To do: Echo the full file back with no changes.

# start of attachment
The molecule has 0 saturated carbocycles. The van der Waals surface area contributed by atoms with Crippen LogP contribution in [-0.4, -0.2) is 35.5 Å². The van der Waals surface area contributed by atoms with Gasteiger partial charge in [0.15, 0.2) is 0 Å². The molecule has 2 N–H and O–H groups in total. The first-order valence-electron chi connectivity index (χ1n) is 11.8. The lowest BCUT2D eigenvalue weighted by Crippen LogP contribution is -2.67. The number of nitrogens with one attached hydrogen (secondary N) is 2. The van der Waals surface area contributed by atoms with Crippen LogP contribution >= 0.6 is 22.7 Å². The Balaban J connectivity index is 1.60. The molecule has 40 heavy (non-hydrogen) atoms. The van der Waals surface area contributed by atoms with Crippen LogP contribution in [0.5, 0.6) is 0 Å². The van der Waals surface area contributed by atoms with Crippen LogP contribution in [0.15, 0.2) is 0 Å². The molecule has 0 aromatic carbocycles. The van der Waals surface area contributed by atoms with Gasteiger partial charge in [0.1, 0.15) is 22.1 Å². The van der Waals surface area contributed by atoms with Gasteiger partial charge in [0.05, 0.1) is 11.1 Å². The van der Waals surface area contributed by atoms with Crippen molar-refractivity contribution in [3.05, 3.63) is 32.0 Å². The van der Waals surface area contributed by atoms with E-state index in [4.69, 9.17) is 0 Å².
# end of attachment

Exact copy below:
The molecule has 0 saturated carbocycles. The van der Waals surface area contributed by atoms with Crippen LogP contribution in [-0.4, -0.2) is 35.5 Å². The van der Waals surface area contributed by atoms with Gasteiger partial charge in [0.15, 0.2) is 0 Å². The molecule has 2 N–H and O–H groups in total. The first-order valence-electron chi connectivity index (χ1n) is 11.8. The lowest BCUT2D eigenvalue weighted by Crippen LogP contribution is -2.67. The number of nitrogens with one attached hydrogen (secondary N) is 2. The van der Waals surface area contributed by atoms with Crippen LogP contribution >= 0.6 is 22.7 Å². The Balaban J connectivity index is 1.60. The molecule has 40 heavy (non-hydrogen) atoms. The van der Waals surface area contributed by atoms with Crippen LogP contribution in [0.5, 0.6) is 0 Å². The van der Waals surface area contributed by atoms with Crippen LogP contribution in [0.15, 0.2) is 0 Å². The molecule has 0 aromatic carbocycles. The van der Waals surface area contributed by atoms with Gasteiger partial charge in [0.1, 0.15) is 22.1 Å². The van der Waals surface area contributed by atoms with Gasteiger partial charge in [0.05, 0.1) is 11.1 Å². The van der Waals surface area contributed by atoms with Crippen molar-refractivity contribution in [3.05, 3.63) is 32.0 Å². The van der Waals surface area contributed by atoms with E-state index in [4.69, 9.17) is 0 Å².